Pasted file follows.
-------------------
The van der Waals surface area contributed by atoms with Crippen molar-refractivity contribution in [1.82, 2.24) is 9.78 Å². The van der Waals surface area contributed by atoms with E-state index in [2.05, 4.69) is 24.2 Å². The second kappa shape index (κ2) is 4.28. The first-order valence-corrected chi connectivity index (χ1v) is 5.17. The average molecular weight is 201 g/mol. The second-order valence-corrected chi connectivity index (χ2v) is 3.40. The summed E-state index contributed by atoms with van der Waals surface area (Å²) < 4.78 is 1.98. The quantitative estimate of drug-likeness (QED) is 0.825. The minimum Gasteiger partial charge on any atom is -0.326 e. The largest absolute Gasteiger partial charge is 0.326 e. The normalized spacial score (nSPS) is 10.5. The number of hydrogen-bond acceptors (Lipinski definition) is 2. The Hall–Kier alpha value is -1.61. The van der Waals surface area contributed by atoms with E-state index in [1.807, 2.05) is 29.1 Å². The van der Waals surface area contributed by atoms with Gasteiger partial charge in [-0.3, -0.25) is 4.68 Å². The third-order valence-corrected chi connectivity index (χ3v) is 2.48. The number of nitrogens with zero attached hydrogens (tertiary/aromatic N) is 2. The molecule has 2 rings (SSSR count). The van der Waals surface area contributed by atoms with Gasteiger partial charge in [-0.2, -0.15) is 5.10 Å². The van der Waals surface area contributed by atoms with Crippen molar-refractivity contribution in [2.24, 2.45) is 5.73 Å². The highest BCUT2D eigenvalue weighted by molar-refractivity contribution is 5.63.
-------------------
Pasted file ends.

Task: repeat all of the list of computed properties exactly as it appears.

The van der Waals surface area contributed by atoms with Crippen molar-refractivity contribution in [1.82, 2.24) is 9.78 Å². The van der Waals surface area contributed by atoms with E-state index in [2.05, 4.69) is 24.2 Å². The second kappa shape index (κ2) is 4.28. The first-order valence-corrected chi connectivity index (χ1v) is 5.17. The average molecular weight is 201 g/mol. The second-order valence-corrected chi connectivity index (χ2v) is 3.40. The summed E-state index contributed by atoms with van der Waals surface area (Å²) < 4.78 is 1.98. The quantitative estimate of drug-likeness (QED) is 0.825. The minimum Gasteiger partial charge on any atom is -0.326 e. The largest absolute Gasteiger partial charge is 0.326 e. The normalized spacial score (nSPS) is 10.5. The number of hydrogen-bond acceptors (Lipinski definition) is 2. The Hall–Kier alpha value is -1.61. The van der Waals surface area contributed by atoms with E-state index in [1.807, 2.05) is 29.1 Å². The van der Waals surface area contributed by atoms with Gasteiger partial charge in [-0.3, -0.25) is 4.68 Å². The third-order valence-corrected chi connectivity index (χ3v) is 2.48. The number of nitrogens with zero attached hydrogens (tertiary/aromatic N) is 2. The molecule has 2 rings (SSSR count). The van der Waals surface area contributed by atoms with Gasteiger partial charge in [-0.2, -0.15) is 5.10 Å². The van der Waals surface area contributed by atoms with Crippen molar-refractivity contribution in [2.24, 2.45) is 5.73 Å². The highest BCUT2D eigenvalue weighted by molar-refractivity contribution is 5.63.